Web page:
If you're moving overseas: Some overseas areas impose administrative weight restrictions. If the area to which you are assigned provides government furniture, for example, you may get a weight restriction, which would prevent you from shipping your full weight allowance overseas. If you are administratively weight restricted, you have the option of storing the remainder of your HHG in long-term storage (NTS), or you may ship your HHG to a designated location within the continental U.S. (CONUS) for the duration of your overseas tour. Be sure to check with your transportation office about your options.
Know before you go. If you are transporting a vehicle, PPM moves require you to weigh the vehicle empty and loaded before departing and again upon arrival at your destination. Weigh stations that issue official certified weight tickets can be hard to find. Make sure you know exactly where to take your vehicle before you leave your old duty station. Otherwise, you may have to delay unloading your household goods when you get to your new home.
Shipping Your Car Overseas
Moving overseas brings many extra tasks, including shipping your vehicle. It’s important to think through the many steps you should take to get your car or truck ready to go, from making an appointment to cleaning it in preparation for shipping.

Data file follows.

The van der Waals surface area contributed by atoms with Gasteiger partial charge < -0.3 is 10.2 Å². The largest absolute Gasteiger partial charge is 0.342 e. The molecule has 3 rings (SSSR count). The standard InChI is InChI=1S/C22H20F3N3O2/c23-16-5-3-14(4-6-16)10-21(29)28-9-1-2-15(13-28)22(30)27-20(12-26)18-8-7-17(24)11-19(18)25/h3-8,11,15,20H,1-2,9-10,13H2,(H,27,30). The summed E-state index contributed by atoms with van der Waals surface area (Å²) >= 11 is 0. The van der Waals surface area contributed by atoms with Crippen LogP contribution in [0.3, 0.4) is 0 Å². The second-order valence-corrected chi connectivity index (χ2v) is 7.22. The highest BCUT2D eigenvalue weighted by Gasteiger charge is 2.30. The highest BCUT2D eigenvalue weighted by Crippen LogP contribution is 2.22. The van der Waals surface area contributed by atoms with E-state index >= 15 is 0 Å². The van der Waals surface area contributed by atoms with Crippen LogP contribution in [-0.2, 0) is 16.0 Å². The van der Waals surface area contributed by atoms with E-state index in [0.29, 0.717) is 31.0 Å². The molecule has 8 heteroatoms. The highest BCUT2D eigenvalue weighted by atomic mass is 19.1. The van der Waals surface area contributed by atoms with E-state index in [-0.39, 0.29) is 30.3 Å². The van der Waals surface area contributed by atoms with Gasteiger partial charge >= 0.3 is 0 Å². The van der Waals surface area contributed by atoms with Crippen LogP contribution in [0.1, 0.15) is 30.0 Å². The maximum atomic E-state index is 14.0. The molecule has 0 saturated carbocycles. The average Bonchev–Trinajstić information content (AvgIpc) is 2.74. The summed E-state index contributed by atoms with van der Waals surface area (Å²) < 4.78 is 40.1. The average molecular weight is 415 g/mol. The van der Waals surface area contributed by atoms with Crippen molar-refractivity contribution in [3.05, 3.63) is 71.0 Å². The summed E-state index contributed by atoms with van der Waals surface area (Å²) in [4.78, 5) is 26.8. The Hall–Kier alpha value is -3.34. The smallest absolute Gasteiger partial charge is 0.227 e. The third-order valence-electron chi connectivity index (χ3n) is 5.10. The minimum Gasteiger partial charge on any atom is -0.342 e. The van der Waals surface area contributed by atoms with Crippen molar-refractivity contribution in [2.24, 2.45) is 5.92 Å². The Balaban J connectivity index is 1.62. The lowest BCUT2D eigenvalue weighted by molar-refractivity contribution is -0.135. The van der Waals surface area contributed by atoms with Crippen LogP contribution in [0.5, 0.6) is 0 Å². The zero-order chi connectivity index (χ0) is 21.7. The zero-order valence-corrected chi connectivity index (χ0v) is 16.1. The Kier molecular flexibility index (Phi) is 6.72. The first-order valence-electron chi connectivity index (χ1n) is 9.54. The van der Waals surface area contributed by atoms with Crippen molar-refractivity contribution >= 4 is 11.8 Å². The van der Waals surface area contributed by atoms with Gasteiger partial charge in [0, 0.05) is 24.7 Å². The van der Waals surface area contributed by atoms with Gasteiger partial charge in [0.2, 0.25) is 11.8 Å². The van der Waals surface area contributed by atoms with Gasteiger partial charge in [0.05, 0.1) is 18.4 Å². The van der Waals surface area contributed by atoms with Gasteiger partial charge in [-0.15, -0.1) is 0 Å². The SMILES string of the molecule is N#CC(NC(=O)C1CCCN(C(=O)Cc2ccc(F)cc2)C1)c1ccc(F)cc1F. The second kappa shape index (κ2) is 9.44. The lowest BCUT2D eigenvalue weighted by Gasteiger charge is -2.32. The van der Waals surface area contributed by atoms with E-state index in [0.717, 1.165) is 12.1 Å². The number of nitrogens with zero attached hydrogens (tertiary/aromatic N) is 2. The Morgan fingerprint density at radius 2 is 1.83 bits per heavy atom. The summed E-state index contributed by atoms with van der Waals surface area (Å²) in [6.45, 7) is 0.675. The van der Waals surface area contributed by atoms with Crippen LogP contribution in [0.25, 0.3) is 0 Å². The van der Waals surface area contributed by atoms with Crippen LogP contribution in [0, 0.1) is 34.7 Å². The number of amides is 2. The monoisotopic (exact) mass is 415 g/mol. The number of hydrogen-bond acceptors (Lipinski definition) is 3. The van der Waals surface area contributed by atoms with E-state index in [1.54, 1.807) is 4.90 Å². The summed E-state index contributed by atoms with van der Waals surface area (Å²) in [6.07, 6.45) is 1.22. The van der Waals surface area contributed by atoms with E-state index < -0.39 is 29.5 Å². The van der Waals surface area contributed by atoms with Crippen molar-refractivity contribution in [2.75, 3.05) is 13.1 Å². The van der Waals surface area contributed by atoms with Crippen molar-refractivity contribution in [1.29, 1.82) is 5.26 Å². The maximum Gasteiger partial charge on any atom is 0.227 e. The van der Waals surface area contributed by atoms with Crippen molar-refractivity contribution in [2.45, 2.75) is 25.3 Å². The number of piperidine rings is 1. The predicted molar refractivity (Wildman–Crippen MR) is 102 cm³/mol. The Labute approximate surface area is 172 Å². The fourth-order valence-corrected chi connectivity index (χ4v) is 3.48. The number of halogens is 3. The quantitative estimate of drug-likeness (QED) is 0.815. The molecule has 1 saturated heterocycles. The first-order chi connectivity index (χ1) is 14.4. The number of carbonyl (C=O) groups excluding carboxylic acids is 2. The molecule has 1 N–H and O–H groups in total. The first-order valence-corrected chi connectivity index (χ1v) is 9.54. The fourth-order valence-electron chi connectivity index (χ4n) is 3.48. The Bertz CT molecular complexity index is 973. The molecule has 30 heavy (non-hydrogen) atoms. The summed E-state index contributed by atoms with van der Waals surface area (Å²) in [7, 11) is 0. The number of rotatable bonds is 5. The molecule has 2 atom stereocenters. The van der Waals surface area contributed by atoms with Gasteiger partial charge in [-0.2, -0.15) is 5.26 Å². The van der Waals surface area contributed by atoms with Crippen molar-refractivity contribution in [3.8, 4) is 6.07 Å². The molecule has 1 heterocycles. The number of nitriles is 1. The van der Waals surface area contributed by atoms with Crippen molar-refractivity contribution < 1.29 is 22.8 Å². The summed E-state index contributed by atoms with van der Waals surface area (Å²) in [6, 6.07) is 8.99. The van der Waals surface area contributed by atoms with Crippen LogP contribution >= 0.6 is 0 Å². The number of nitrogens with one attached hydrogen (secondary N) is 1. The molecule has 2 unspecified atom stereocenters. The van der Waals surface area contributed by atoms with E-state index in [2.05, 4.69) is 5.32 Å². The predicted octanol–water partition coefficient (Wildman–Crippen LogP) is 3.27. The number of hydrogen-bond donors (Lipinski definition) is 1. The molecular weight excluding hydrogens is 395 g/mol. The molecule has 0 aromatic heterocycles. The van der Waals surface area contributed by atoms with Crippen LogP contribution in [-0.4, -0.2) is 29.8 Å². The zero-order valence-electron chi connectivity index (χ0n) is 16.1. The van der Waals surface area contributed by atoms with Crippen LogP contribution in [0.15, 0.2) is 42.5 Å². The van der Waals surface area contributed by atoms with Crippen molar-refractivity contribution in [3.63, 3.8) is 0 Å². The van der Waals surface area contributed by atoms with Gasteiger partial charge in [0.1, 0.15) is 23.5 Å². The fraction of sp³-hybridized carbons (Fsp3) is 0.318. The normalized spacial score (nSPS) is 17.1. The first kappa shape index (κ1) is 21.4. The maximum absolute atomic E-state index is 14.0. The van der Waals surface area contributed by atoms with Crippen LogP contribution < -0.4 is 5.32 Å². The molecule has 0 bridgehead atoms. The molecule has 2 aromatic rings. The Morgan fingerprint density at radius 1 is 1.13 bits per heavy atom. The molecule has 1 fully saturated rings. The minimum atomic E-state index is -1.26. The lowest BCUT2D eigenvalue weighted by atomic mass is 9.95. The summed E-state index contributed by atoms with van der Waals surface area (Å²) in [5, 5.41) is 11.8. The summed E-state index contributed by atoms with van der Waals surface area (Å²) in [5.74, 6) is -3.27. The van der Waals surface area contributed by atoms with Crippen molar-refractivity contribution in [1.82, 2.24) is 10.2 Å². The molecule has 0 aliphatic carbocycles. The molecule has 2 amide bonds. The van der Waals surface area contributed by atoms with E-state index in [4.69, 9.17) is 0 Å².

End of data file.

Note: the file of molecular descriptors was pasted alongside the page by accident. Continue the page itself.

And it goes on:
8 Tips for Packing Yourself for a PCS
Do you need to pack yourself for your military PCS? The task can seem daunting, but from getting organized to getting the kids involved, these eight tips will help you tackle the job.
Do you know Keep these responsibilities in mind as you prepare for your PCS:
1. Keep your transportation office informed of any change in your orders or other changes, such as a current telephone number or email address where you are available until you leave your old duty station.
2. Rules for shipping any engine power-driven equipment (i.e., motorcycle, dirt bike, lawnmower, snowmobile, moped, boat): Ensure equipment is free of dirt or grease. Disconnect the battery cables and tape the leads so they do not make contact with the battery terminals. Batteries with acid or alkali are prohibited from shipment; only non-spillable, gel-type batteries are authorized. Disconnect lead from spark plug and also tape the wire lead. No fuel can be in the tank when shipping a motorcycle/dirt bike as a HHG shipment.
3. Do not change your shipping dates unless necessary. Changing moving dates, especially during the summer months, can mean a lengthy delay in getting your move rescheduled. Contact your transportation office immediately if rescheduling the shipping dates is necessary.